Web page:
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Rdio is taking a leaf out of Apple’s book today with the news that the music-streaming service is now embracing live radio too.

However, Rdio isn’t launching its own station à la Beats 1. No, it’s integrating with more than 500 existing broadcast networks from across the United States.

Featuring stations such as LA’s 95.5 KLOS, Nashville’s 95.5 NASH Icon, New York’s NASH FM 94.7, and San Francisco’s KFOG, the new live radio offering extends beyond simple broadcasts and will sport deeper integrations with some of the stations.

For example, when you hear a song you like through a live radio station, you can save the song as a favorite, share it through your social networks, build a customized Rdio station from that track, or look up more songs from the artist in question. Moreover, paid Rdio subscribers on a $4 or $10 monthly plan (or those on a free trial) can download a specific song for offline access.

Launched in 2010 by Skype founders Niklas Zennström and Janus Friis, Rdio has been facing stiff competition in the music-streaming realm, with Spotify going strong and Apple Music recently entering the fray.

With Beats 1, Apple did bring a genuinely interesting and useful differentiator to the mix — a station with humans (“music experts”) at the desk. Now, Rdio is taking a fairly unique direction itself, and it’s a move that sees the platform bridge many musical divides.

Rdio already offers the on-demand element familiar to many users, alongside stations curated by labels and “influencers” (as well as algorithms). Now it has aggregated actual live radio stations from across the country and made them work as part of the Rdio platform.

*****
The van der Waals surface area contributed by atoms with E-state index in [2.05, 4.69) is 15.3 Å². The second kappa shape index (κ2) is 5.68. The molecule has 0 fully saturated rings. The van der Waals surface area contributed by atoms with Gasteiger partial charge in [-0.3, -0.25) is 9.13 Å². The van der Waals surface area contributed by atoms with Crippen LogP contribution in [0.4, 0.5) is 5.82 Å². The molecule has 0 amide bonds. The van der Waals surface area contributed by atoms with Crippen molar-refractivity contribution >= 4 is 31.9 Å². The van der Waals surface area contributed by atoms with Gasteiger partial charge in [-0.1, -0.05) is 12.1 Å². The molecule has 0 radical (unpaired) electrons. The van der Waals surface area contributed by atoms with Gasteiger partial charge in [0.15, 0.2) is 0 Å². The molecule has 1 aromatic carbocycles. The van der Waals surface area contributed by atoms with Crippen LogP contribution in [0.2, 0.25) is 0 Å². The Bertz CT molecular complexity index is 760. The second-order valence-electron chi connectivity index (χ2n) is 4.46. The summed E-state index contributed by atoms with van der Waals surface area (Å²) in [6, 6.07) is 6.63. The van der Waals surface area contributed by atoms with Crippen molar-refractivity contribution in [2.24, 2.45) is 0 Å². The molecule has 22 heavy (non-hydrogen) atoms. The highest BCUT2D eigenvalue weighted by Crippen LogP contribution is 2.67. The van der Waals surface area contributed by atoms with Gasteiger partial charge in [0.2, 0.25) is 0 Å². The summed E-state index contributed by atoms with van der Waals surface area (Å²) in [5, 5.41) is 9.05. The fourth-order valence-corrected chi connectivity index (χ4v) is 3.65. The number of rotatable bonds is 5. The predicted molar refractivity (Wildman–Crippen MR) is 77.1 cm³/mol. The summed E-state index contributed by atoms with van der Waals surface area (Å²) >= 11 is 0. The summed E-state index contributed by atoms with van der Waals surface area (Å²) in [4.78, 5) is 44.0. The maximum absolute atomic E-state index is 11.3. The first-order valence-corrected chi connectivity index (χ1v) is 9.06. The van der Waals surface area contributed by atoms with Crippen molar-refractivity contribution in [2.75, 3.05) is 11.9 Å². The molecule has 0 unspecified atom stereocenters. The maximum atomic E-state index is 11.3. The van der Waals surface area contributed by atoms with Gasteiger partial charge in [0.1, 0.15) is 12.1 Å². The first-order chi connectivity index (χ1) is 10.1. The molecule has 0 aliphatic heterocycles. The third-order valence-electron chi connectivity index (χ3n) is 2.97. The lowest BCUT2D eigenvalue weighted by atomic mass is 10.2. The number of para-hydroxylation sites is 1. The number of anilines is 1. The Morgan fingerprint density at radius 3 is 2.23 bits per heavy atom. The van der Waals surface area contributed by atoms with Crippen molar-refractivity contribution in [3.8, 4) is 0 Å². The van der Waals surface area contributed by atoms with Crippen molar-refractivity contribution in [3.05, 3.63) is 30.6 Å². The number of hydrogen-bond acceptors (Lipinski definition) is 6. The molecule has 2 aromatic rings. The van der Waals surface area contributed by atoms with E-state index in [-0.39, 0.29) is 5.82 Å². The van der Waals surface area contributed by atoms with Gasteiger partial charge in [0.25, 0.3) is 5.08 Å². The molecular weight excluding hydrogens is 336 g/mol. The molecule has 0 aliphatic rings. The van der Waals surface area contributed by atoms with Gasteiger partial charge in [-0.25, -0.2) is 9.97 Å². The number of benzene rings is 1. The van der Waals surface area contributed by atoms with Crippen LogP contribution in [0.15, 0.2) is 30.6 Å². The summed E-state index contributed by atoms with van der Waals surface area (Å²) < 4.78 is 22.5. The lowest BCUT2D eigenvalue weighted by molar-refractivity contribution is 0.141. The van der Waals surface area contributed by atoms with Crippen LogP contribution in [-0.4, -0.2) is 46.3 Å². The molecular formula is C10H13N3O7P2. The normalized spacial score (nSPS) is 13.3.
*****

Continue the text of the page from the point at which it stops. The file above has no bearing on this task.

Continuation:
Besides music, Rdio will also include sports broadcasts through local stations and Westwood One, and the company says it plans to “enhance” its sports content in the future by introducing round-the-clock stations covering specific events, such as the Kentucky Derby.

It also throws up some interesting monetization options for Rdio — advertisers across the U.S. now have an additional avenue to target listeners, though it’s not clear yet how local advertisers could tap a Rdio audience that spans from coast to coast.

While this is a U.S.-only affair for now, we’re told that a “number of international markets served by Rdio” will receive the feature later this year. And more stations will be added in the U.S., too.

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